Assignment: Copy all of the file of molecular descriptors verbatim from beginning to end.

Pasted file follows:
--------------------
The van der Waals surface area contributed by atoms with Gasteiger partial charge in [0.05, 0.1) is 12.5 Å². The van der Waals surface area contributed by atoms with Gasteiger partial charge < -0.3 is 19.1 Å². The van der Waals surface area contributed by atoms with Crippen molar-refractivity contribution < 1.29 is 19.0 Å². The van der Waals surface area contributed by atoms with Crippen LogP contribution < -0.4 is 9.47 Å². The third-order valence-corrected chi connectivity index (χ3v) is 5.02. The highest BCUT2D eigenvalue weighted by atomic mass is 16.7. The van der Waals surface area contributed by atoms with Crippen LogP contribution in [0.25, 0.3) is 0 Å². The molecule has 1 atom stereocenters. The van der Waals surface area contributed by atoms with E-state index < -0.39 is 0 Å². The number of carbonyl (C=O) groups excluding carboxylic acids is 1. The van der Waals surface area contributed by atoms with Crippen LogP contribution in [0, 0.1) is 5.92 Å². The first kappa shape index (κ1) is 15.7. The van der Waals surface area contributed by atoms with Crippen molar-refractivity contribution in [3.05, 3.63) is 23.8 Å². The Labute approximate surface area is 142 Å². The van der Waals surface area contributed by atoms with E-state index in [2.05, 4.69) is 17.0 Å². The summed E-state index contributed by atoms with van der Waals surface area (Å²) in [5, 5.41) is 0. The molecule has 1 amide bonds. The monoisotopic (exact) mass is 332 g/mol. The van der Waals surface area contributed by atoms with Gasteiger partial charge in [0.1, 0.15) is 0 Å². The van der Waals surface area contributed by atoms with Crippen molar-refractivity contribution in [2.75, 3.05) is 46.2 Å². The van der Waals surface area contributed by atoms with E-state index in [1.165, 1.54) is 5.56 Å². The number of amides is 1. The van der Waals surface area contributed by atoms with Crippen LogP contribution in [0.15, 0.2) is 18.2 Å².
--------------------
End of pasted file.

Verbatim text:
The van der Waals surface area contributed by atoms with Gasteiger partial charge in [0.05, 0.1) is 12.5 Å². The van der Waals surface area contributed by atoms with Gasteiger partial charge < -0.3 is 19.1 Å². The van der Waals surface area contributed by atoms with Crippen molar-refractivity contribution < 1.29 is 19.0 Å². The van der Waals surface area contributed by atoms with Crippen LogP contribution < -0.4 is 9.47 Å². The third-order valence-corrected chi connectivity index (χ3v) is 5.02. The highest BCUT2D eigenvalue weighted by atomic mass is 16.7. The van der Waals surface area contributed by atoms with Crippen LogP contribution in [0.25, 0.3) is 0 Å². The molecule has 1 atom stereocenters. The van der Waals surface area contributed by atoms with E-state index < -0.39 is 0 Å². The number of carbonyl (C=O) groups excluding carboxylic acids is 1. The van der Waals surface area contributed by atoms with Crippen LogP contribution in [0, 0.1) is 5.92 Å². The first kappa shape index (κ1) is 15.7. The van der Waals surface area contributed by atoms with Crippen molar-refractivity contribution in [3.05, 3.63) is 23.8 Å². The Labute approximate surface area is 142 Å². The van der Waals surface area contributed by atoms with E-state index in [2.05, 4.69) is 17.0 Å². The summed E-state index contributed by atoms with van der Waals surface area (Å²) in [5, 5.41) is 0. The molecule has 1 amide bonds. The monoisotopic (exact) mass is 332 g/mol. The van der Waals surface area contributed by atoms with Gasteiger partial charge in [0.1, 0.15) is 0 Å². The van der Waals surface area contributed by atoms with Crippen molar-refractivity contribution in [2.75, 3.05) is 46.2 Å². The van der Waals surface area contributed by atoms with E-state index in [1.165, 1.54) is 5.56 Å². The number of amides is 1. The van der Waals surface area contributed by atoms with Crippen LogP contribution in [0.15, 0.2) is 18.2 Å².